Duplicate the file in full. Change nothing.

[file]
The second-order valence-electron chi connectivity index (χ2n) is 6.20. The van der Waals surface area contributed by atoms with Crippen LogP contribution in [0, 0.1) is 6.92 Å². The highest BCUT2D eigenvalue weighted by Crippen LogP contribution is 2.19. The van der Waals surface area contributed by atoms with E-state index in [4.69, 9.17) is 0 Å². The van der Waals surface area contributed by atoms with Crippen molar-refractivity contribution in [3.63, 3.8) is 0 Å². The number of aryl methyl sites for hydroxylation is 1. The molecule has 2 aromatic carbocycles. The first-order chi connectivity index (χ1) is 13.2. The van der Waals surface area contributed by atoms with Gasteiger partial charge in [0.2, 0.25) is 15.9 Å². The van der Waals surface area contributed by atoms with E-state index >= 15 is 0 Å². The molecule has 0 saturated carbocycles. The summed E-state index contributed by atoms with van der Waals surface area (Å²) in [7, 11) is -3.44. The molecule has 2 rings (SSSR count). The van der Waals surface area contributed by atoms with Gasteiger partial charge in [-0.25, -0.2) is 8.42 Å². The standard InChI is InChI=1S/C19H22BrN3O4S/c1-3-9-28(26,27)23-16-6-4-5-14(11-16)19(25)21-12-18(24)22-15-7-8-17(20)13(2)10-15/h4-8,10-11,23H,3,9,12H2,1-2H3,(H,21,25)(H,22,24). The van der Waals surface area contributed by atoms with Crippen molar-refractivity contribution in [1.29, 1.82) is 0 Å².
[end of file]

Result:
The second-order valence-electron chi connectivity index (χ2n) is 6.20. The van der Waals surface area contributed by atoms with Crippen LogP contribution in [0, 0.1) is 6.92 Å². The highest BCUT2D eigenvalue weighted by Crippen LogP contribution is 2.19. The van der Waals surface area contributed by atoms with E-state index in [4.69, 9.17) is 0 Å². The van der Waals surface area contributed by atoms with Crippen molar-refractivity contribution in [3.63, 3.8) is 0 Å². The number of aryl methyl sites for hydroxylation is 1. The molecule has 2 aromatic carbocycles. The first-order chi connectivity index (χ1) is 13.2. The van der Waals surface area contributed by atoms with Gasteiger partial charge in [0.2, 0.25) is 15.9 Å². The van der Waals surface area contributed by atoms with E-state index >= 15 is 0 Å². The molecule has 0 saturated carbocycles. The summed E-state index contributed by atoms with van der Waals surface area (Å²) in [7, 11) is -3.44. The molecule has 2 rings (SSSR count). The van der Waals surface area contributed by atoms with Gasteiger partial charge in [-0.25, -0.2) is 8.42 Å². The standard InChI is InChI=1S/C19H22BrN3O4S/c1-3-9-28(26,27)23-16-6-4-5-14(11-16)19(25)21-12-18(24)22-15-7-8-17(20)13(2)10-15/h4-8,10-11,23H,3,9,12H2,1-2H3,(H,21,25)(H,22,24). The van der Waals surface area contributed by atoms with Crippen molar-refractivity contribution in [1.29, 1.82) is 0 Å².